It’s one of those metals that has an indelible aura about it and its presence is intricately woven throughout our lives, both ashore and afloat. However, it is imbued with an inherent weakness that can put your vessel’s watertight integrity at risk.
Brass is an alloy of copper, and copper has been a boatbuilding material for centuries. Its most notable place was in copper cladding hull bottoms to prevent teredo worms from digesting the timbers, as well as being a natural antifoulant. In fact, in one form or another, copper is the antifouling additive in many bottom paints. It is an excellent biocide and in addition to bottom paint, its primary use is in domestic water systems on today’s cruising boats. Beyond its ability to inhibit biological growth, a worthy attribute in a freshwater system, it is opaque. This robs plant-based biological growth of one of the necessary ingredients of life—light.
Copper tube is also used by some engine manufacturers to carry raw water to and from cooling pumps. This usually works well, although the tubing is often of proprietary alloys and shapes, which means it can be difficult to source and is expensive. Additionally, it is susceptible to two forms of corrosion that are likely to be seen aboard a cruising vessel. Impingement attack or erosion corrosion is caused by swiftly moving water in a copper pipe or tube. Since copper is relatively soft, it can literally be worn away by swiftly moving water, especially sea water. This is especially true at 90-degree turns and restrictions where turbulence and velocity are greater. Copper can also fall prey to decay by exposure to hydrogen sulfide, a common constituent of polluted water.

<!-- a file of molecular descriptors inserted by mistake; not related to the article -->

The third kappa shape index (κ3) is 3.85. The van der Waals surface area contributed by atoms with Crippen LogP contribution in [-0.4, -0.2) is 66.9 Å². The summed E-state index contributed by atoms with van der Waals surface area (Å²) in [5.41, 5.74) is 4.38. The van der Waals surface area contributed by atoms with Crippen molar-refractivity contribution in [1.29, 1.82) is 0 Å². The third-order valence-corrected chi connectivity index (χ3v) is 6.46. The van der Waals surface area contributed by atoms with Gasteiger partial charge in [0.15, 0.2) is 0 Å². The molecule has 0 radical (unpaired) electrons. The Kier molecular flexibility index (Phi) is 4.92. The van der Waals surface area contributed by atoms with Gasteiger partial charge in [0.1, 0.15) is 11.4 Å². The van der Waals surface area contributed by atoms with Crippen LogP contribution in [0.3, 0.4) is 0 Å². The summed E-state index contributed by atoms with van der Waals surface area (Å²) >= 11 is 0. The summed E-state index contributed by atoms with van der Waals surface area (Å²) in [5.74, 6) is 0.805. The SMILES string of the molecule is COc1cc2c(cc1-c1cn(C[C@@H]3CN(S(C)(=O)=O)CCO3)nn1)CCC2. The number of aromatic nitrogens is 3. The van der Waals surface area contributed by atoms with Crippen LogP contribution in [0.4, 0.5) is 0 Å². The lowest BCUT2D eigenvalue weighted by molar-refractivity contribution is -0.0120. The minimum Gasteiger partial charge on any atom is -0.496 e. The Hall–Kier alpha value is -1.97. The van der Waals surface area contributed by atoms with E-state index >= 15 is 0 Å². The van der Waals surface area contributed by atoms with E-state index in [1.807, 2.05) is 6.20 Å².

Brass, a metal that is almost synonymous with the sea, is actually a family of copper alloys whose primary ingredients, in varying ratios, are copper and zinc. In fact, some brasses are comprised of as much as 50 percent zinc. Some of the more common "seagoing" brasses are red brass: 85 percent copper, 15 percent zinc; cartridge brass: 70 percent copper, 30 percent zinc; Muntz metal: 60 percent copper, 40 percent zinc; admiralty brass: 70 percent copper, 30 percent zinc; naval brass: 60 percent copper, 40 percent zinc; aluminum brass: 76 percent copper, 22 percent zinc, 2 percent aluminum; and finally, manganese "bronze": 60 percent copper, 40 percent zinc. Because of its zinc content, manganese bronze is actually not bronze at all; it resides squarely in the brass family.
While brass has many familiar uses aboard, from clocks and joinerwork trim to lamps and electrical components, it should never be used below the waterline or in raw-water applications. It is worth noting that many small (1/4–3/8-inch NPT) plumbing fittings, such as pipe-to-hose adaptors, pipe plugs, and bushings are made of brass while their larger cousins are bronze. Most seacock and sea strainer drains utilize 1/8-inch NPT plugs. Under no circumstances should these be replaced with brass. Bronze plugs of 1/8-inch can often be obtained from the equipment manufacturer. If unsure of the plug material, avoid using it below the waterline or in raw-water applications. In my experience, chandlery clerks and many marine equipment vendors cannot be relied upon to provide accurate alloy information, as many are unaware of the important distinction between brass and bronze and related prohibitions for use of the former in raw-water applications.
Another location where brass is often inadvertently used involves water injection ports on stuffing boxes. These often call for a threaded pipe-to-hose adaptor of the 1/4- or 3/8-inch variety. Rest assured, and I’ve seen the results personally; making an error of this sort can have dire consequences.